by | Nov 19, 2020

What can corporate talent management learn from professional basketball? There are many behavior trends that are shared by both Gen-Z and millennial employees and NBA players, making the upcoming free agency period a great case study for employers looking to understand the generations on the rise.

For NBA fans like me, this week is a condensed form of one of the most exciting times of year: the draft and free agency. This point in the offseason is when players change teams, either by signing a new contract or through a trade, and new players come into the league for the first time.

The league-wide average player age is 26. Though these players have greater financial stakes than even most corporate executives, they’re still members of the Gen-Z and millennial generations, so their career moves can teach us a lot about what younger employees want.

1. “It’s just business” goes both ways.

From LeBron James’s “The Decision” in 2010 to Anthony Davis forcing the New Orleans Pelicans to trade him last summer, players have been leveraging their star power to go to the team of their choice more than prior generations, spawning terminology like “pre-agency” and “the player-empowerment era.” Modern players often see this kind of autonomy to be a more level playing field; team executives have always been able to trade players after contracts were signed, but players have been bound by these agreements.

Now, the players are pulling closer to even in the tug-of-war. Loyalty used to be expected from players but not owners and executives. Players are making sure that those expectations are now uniform.

In the workplace, especially in larger companies, most younger employees don’t expect their firm (as an organization) to be loyal to them. Gen-Z and those just on the cusp saw their parents or their friends’ parents lose their jobs in 2008 while top-level executives fared far better. Younger employees see that the nature of these relationships, when times get tough, are often strictly business, so they’re less bothered by older morality questions of switching jobs or fielding offers from other companies.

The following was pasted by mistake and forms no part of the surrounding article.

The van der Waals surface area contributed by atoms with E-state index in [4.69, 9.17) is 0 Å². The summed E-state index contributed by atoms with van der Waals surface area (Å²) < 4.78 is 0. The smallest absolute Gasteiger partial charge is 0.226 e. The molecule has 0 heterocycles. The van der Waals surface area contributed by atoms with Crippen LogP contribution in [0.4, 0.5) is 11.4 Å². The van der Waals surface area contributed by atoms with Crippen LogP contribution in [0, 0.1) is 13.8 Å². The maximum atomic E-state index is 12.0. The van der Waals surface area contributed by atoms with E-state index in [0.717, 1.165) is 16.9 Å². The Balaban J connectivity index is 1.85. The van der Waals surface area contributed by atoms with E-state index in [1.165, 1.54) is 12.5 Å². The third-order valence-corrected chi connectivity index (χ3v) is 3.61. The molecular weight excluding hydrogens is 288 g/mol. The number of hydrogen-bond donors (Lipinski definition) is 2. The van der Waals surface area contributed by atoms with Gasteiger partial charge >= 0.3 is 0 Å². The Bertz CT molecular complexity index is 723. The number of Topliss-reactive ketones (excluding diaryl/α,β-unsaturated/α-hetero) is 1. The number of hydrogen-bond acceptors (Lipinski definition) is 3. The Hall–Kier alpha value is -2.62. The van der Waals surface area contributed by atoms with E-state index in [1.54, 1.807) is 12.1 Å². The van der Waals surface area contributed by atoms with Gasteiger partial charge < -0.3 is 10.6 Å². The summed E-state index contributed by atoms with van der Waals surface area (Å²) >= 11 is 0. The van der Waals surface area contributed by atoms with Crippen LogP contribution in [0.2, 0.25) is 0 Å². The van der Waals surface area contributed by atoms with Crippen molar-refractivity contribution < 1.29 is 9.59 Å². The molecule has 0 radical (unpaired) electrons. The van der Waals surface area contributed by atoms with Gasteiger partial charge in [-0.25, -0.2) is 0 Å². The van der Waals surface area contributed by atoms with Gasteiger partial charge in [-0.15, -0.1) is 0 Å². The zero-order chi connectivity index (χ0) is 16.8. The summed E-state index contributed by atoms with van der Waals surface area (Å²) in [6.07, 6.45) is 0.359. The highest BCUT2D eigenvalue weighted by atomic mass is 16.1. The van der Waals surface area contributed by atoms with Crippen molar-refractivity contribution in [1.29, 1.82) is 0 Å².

2. The job has to provide both compensation and opportunity.

Part of the reason superstar players have been moving around so much is that modern players don’t just get to do things other than basketball, they’re expected to have multiple interests.

There’s speculation that LeBron James went to L.A., in part, to expand his content production career and that Kevin Durant was drawn to Brooklyn because of his venture capital interests.

While Samad in Payroll and Ellen in Sales might not expect you to help them produce a Hollywood blockbuster or give them a lead on a series-A investment opportunity, you can expect that they’ll want you to help them build your skills for the next steps in their journey, which may go outside of their employment with you. 

3. They want to be superstars off the court, too.

After the NBA spent more than $180 million to set up the bubble in Orlando and make the 2020 playoffs happen, the players almost shut it down and went home—because some things are more important than basketball.

In this case, the strike started when the Milwaukee Bucks boycotted their playoff game on August 26 after the shooting of Jacob Blake in their home state of Wisconsin. Once all of the other playoff teams followed the Bucks’ suit, the players used this moment that they’d leveraged to speak up about the systemic sociopolitical problems that they see in the US and got more support from the team owners.

On a smaller scale, many under-35 employees want the ability to take action for causes they care about through their jobs. Whether that takes the form of volunteer opportunities, social media activity, or excused time off for sociopolitical causes, younger employees seek out and increasingly expect these things from their employers.

It might be confusing that both younger employees and NBA players expect more from their employers in this department while being less loyal. These can certainly appear to be competing viewpoints. If you could benefit from guidance on issues like this and other trends with younger generations of employees, Tribe can help.

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